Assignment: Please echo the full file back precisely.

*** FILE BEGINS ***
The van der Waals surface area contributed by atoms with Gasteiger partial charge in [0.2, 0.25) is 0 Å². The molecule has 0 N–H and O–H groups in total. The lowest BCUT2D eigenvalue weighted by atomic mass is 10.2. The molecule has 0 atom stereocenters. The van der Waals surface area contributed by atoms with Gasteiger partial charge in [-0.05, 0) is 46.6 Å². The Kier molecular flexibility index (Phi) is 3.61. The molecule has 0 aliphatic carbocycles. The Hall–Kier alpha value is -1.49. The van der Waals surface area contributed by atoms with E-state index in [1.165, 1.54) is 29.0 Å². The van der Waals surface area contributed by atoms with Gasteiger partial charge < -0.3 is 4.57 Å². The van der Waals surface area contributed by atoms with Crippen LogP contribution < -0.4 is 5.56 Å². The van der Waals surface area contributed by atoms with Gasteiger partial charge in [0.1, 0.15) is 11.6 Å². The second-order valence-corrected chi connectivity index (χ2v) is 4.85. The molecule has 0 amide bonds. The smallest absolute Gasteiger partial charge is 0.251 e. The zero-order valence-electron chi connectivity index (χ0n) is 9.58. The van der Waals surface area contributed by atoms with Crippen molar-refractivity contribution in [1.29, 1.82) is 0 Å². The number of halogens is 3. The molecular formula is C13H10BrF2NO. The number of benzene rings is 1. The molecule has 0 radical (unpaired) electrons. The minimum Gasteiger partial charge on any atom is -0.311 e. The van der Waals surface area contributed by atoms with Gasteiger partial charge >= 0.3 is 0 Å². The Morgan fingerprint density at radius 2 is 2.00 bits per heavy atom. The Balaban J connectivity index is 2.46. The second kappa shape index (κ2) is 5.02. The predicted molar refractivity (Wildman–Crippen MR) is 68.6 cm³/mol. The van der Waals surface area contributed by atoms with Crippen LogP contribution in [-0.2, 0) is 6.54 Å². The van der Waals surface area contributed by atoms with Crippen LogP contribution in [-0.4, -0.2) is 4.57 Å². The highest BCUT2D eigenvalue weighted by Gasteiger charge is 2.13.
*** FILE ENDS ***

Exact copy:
The van der Waals surface area contributed by atoms with Gasteiger partial charge in [0.2, 0.25) is 0 Å². The molecule has 0 N–H and O–H groups in total. The lowest BCUT2D eigenvalue weighted by atomic mass is 10.2. The molecule has 0 atom stereocenters. The van der Waals surface area contributed by atoms with Gasteiger partial charge in [-0.05, 0) is 46.6 Å². The Kier molecular flexibility index (Phi) is 3.61. The molecule has 0 aliphatic carbocycles. The Hall–Kier alpha value is -1.49. The van der Waals surface area contributed by atoms with E-state index in [1.165, 1.54) is 29.0 Å². The van der Waals surface area contributed by atoms with Gasteiger partial charge < -0.3 is 4.57 Å². The van der Waals surface area contributed by atoms with Crippen LogP contribution < -0.4 is 5.56 Å². The van der Waals surface area contributed by atoms with Gasteiger partial charge in [0.1, 0.15) is 11.6 Å². The second-order valence-corrected chi connectivity index (χ2v) is 4.85. The molecule has 0 amide bonds. The smallest absolute Gasteiger partial charge is 0.251 e. The zero-order valence-electron chi connectivity index (χ0n) is 9.58. The van der Waals surface area contributed by atoms with Crippen molar-refractivity contribution in [1.29, 1.82) is 0 Å². The number of halogens is 3. The molecular formula is C13H10BrF2NO. The number of benzene rings is 1. The molecule has 0 radical (unpaired) electrons. The minimum Gasteiger partial charge on any atom is -0.311 e. The van der Waals surface area contributed by atoms with Gasteiger partial charge >= 0.3 is 0 Å². The Morgan fingerprint density at radius 2 is 2.00 bits per heavy atom. The Balaban J connectivity index is 2.46. The second kappa shape index (κ2) is 5.02. The predicted molar refractivity (Wildman–Crippen MR) is 68.6 cm³/mol. The van der Waals surface area contributed by atoms with Crippen LogP contribution in [-0.2, 0) is 6.54 Å². The van der Waals surface area contributed by atoms with Crippen LogP contribution in [-0.4, -0.2) is 4.57 Å². The highest BCUT2D eigenvalue weighted by Gasteiger charge is 2.13.